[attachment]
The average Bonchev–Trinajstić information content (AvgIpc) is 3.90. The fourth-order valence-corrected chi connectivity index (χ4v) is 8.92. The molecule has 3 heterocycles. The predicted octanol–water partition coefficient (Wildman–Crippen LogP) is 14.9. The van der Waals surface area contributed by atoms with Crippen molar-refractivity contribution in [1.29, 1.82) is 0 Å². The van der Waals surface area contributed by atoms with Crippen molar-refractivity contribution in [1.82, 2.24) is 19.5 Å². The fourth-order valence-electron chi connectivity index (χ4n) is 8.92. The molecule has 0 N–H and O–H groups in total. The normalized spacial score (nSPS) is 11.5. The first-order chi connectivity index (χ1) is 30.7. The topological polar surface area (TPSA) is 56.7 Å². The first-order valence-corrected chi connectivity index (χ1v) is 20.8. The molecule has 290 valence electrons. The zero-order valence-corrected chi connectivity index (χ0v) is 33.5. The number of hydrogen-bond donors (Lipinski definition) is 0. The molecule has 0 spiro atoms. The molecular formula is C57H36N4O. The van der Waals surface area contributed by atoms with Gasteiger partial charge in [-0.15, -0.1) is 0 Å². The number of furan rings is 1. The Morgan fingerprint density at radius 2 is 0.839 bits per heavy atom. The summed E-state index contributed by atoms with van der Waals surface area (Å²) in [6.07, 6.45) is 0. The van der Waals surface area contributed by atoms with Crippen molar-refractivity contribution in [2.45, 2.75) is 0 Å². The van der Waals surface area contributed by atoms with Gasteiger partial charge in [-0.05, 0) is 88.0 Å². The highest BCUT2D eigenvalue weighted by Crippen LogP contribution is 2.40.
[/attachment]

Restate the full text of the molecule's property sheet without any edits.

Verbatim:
The average Bonchev–Trinajstić information content (AvgIpc) is 3.90. The fourth-order valence-corrected chi connectivity index (χ4v) is 8.92. The molecule has 3 heterocycles. The predicted octanol–water partition coefficient (Wildman–Crippen LogP) is 14.9. The van der Waals surface area contributed by atoms with Crippen molar-refractivity contribution in [1.29, 1.82) is 0 Å². The van der Waals surface area contributed by atoms with Crippen molar-refractivity contribution in [1.82, 2.24) is 19.5 Å². The fourth-order valence-electron chi connectivity index (χ4n) is 8.92. The molecule has 0 N–H and O–H groups in total. The normalized spacial score (nSPS) is 11.5. The first-order chi connectivity index (χ1) is 30.7. The topological polar surface area (TPSA) is 56.7 Å². The first-order valence-corrected chi connectivity index (χ1v) is 20.8. The molecule has 290 valence electrons. The zero-order valence-corrected chi connectivity index (χ0v) is 33.5. The number of hydrogen-bond donors (Lipinski definition) is 0. The molecule has 0 spiro atoms. The molecular formula is C57H36N4O. The van der Waals surface area contributed by atoms with Gasteiger partial charge in [-0.15, -0.1) is 0 Å². The number of furan rings is 1. The Morgan fingerprint density at radius 2 is 0.839 bits per heavy atom. The summed E-state index contributed by atoms with van der Waals surface area (Å²) in [6.07, 6.45) is 0. The van der Waals surface area contributed by atoms with Crippen molar-refractivity contribution in [2.45, 2.75) is 0 Å². The van der Waals surface area contributed by atoms with Gasteiger partial charge in [-0.05, 0) is 88.0 Å². The highest BCUT2D eigenvalue weighted by Crippen LogP contribution is 2.40.